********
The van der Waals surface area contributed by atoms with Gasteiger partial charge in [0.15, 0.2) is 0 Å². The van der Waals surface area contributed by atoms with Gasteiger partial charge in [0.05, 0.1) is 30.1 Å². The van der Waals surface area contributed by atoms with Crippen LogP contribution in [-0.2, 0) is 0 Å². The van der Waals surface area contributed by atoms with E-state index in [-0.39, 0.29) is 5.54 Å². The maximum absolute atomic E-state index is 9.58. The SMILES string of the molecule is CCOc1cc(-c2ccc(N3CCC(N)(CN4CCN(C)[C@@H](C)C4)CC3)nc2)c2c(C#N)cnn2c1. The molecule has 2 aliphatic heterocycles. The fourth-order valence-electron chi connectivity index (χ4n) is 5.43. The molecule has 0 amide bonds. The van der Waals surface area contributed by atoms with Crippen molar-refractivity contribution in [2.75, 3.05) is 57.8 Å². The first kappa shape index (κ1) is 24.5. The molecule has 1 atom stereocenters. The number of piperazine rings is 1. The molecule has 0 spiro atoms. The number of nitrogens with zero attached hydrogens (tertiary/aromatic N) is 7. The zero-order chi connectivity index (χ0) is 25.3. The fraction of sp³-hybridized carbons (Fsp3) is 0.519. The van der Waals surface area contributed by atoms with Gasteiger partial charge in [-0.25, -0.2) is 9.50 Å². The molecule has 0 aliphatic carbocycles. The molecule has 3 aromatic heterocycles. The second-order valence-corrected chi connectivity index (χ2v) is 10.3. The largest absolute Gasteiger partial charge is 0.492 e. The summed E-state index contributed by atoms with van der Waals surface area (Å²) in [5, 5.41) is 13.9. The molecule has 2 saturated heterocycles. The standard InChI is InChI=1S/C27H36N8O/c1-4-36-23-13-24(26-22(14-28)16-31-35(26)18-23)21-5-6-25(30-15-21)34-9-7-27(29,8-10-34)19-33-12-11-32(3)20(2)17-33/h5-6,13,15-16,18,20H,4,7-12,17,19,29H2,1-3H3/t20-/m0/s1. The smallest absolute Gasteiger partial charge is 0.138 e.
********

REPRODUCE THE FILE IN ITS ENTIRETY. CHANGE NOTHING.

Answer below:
The van der Waals surface area contributed by atoms with Gasteiger partial charge in [0.15, 0.2) is 0 Å². The van der Waals surface area contributed by atoms with Gasteiger partial charge in [0.05, 0.1) is 30.1 Å². The van der Waals surface area contributed by atoms with Crippen LogP contribution in [-0.2, 0) is 0 Å². The van der Waals surface area contributed by atoms with E-state index in [-0.39, 0.29) is 5.54 Å². The maximum absolute atomic E-state index is 9.58. The SMILES string of the molecule is CCOc1cc(-c2ccc(N3CCC(N)(CN4CCN(C)[C@@H](C)C4)CC3)nc2)c2c(C#N)cnn2c1. The molecule has 2 aliphatic heterocycles. The fourth-order valence-electron chi connectivity index (χ4n) is 5.43. The molecule has 0 amide bonds. The van der Waals surface area contributed by atoms with Crippen molar-refractivity contribution in [2.75, 3.05) is 57.8 Å². The first kappa shape index (κ1) is 24.5. The molecule has 1 atom stereocenters. The number of piperazine rings is 1. The molecule has 0 spiro atoms. The number of nitrogens with zero attached hydrogens (tertiary/aromatic N) is 7. The zero-order chi connectivity index (χ0) is 25.3. The fraction of sp³-hybridized carbons (Fsp3) is 0.519. The van der Waals surface area contributed by atoms with Gasteiger partial charge in [-0.25, -0.2) is 9.50 Å². The molecule has 0 aliphatic carbocycles. The molecule has 3 aromatic heterocycles. The second-order valence-corrected chi connectivity index (χ2v) is 10.3. The largest absolute Gasteiger partial charge is 0.492 e. The summed E-state index contributed by atoms with van der Waals surface area (Å²) in [5, 5.41) is 13.9. The molecule has 2 saturated heterocycles. The standard InChI is InChI=1S/C27H36N8O/c1-4-36-23-13-24(26-22(14-28)16-31-35(26)18-23)21-5-6-25(30-15-21)34-9-7-27(29,8-10-34)19-33-12-11-32(3)20(2)17-33/h5-6,13,15-16,18,20H,4,7-12,17,19,29H2,1-3H3/t20-/m0/s1. The smallest absolute Gasteiger partial charge is 0.138 e.